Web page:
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"In the Spotlight"


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In the Spotlight: JOAN BENNETT

 

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The lovely Joan Bennett had three distinct phases to her long and successful career, first as a winsome blonde ingenue, then as a brunette femme fatale and, finally, as a warm-hearted wife/mother figure.

Her career would also be revitalized in the 1960s with a popular TV show.

 

Born Joan Geraldine Bennett on February 27, 1910 in Palisades, New Jersey, she was part of a famous theatrical family with a lineage dating back to traveling minstrels in 18th century England.

Her father was actor Richard Bennett, her mother, actress Adrienne Morrison, and her sisters, actress Constance Bennett and dancer, Barbara Bennett.

 

Eighteen-year-old Joan Bennett had intended to avoid the Bennett tradition of acting but, divorced and with a child to support, had little choice.

She first acted onstage with her father at age 18 and by 19 had become a movie star courtesy of her roles in such movies as "Bulldog Drummond" (1929) and "Disraeli" (1929).

She moved quickly from film to film throughout the 1930s, appearing with John Barrymore in his version of "Moby Dick", as Amy to Katharine Hepburn's Jo in "Little Women", "Private Worlds", "Trade Winds", "The Man in the Iron Mask", etc.

 

Producer Walter Wanger, signed her to a contract and eventually (in 1940) married her.

He managed Bennett's career, and with director Tay Garnett convinced her to change her hair from blonde (her natural color) to brunette. With this change her screen persona evolved into that of a glamorous seductive, femme fatale and she began to attract attention in a series of highly acclaimed film noirs.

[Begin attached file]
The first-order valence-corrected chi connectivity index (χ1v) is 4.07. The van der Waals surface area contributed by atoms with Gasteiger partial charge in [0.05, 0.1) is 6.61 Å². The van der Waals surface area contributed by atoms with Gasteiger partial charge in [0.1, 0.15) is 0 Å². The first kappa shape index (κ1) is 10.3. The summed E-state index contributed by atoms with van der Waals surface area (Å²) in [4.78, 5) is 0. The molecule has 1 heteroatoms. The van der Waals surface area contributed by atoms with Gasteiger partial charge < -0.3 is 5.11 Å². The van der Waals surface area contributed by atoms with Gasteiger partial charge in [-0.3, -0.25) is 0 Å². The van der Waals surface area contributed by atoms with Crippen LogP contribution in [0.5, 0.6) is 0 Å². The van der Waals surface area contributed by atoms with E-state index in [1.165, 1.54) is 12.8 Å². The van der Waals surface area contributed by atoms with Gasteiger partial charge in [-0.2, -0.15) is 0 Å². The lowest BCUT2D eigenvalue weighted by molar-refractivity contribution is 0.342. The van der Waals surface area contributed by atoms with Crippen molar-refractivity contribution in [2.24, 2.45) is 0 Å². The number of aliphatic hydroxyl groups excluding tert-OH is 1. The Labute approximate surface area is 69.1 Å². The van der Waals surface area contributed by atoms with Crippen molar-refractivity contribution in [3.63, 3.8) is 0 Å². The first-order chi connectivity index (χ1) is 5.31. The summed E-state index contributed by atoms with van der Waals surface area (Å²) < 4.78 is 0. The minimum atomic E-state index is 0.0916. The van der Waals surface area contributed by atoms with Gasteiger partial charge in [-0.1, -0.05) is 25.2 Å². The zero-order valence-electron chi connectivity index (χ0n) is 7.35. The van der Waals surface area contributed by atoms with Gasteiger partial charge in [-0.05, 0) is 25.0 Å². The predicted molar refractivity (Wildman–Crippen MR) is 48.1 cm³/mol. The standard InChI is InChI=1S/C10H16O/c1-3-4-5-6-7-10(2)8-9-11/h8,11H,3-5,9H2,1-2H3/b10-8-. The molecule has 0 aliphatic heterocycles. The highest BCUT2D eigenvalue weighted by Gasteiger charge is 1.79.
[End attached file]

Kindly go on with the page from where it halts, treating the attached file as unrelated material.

In the 1940s Bennett appeared in four films directed by Fritz Lang with whom she and Wanger had formed their own film company. Three of these films, "Man Hunt" (1941), "The Woman in the Window" (1945), and "Scarlet Street" (1945) established her as a film noir femme fatale and leading Hollywood actress.

Of the three Bennett sisters, Joan would achieve the greatest fame.

 

Other films of the 1940s included, "Green Hell", "The House Acoss the Bay", "Confim or Deny" with Don Ameche, "Nob Hill" with George Raft, "The Macomber Affair" wih Gregory Peck, "The Woman on the Beach" with Robert Ryan, "Secret Beyond the Door", and "The Reckless Moment" with James Mason.

 

Shockingly in 1951 Wanger shot and injured Bennett's new MCA agent, Jennings Lang , with whom she had allegedly begun an affair. The resulting scandal hurt her career much more than Wanger's, according to the double standards toward women of the time. Wanger's attorney, Jerry Giesler, mounted a "temporary insanity" defense and Wanger served a four-month sentence.

Bennett, meanwhile was forced to flee to Chicago to appear in theater, and later in television because the scandal was too great a stain on her film career and the film studios were already floundering in the 1950s as it was.

She co-starred in a few films of the 1950s, "We're No Angels" with friend Humphrey Bogart, "Father of the Bride" and the sequel "Father's Little Dividend", "Highway Dragnet", "There's Always Tomorrow" with Stanwyck, etc.

 

Wanger (one of 4 husbands) and Bennett remained married until 1965.

 

Bennett continued to work steadily in theatre and television and was a cast member of the popular television series "Dark Shadows" for its entire five year run, from 1966 until 1971, receiving an Emmy Award nomination for her performance.

Bennett also appeared in a few more films, most notably the cult horror thriller from Italian director Dario Argento's "Suspiria".

In the last decades of her life, she was married to David Wilde, a Yale graduate and film critic.

 

In December of 1990 Bennett died from a heart attack in Scarsdale, New York at the age of 80, and was buried in the family plot at Pleasant View Cemetery, Lyme, Connecticut.

 

Joan Bennett was survived by 4 daughters (Diana Fox, Melinda Markey, and Shelley and Stephanie Wanger) and 13 grandchildren.

 

Although never an Oscar nominee, Bennett has a star on the Hollywood Walk of Fame for services to Motion Pictures.

 

Quoted: "I don't think much of most of the films I made, but being a movie star was something I liked very much."

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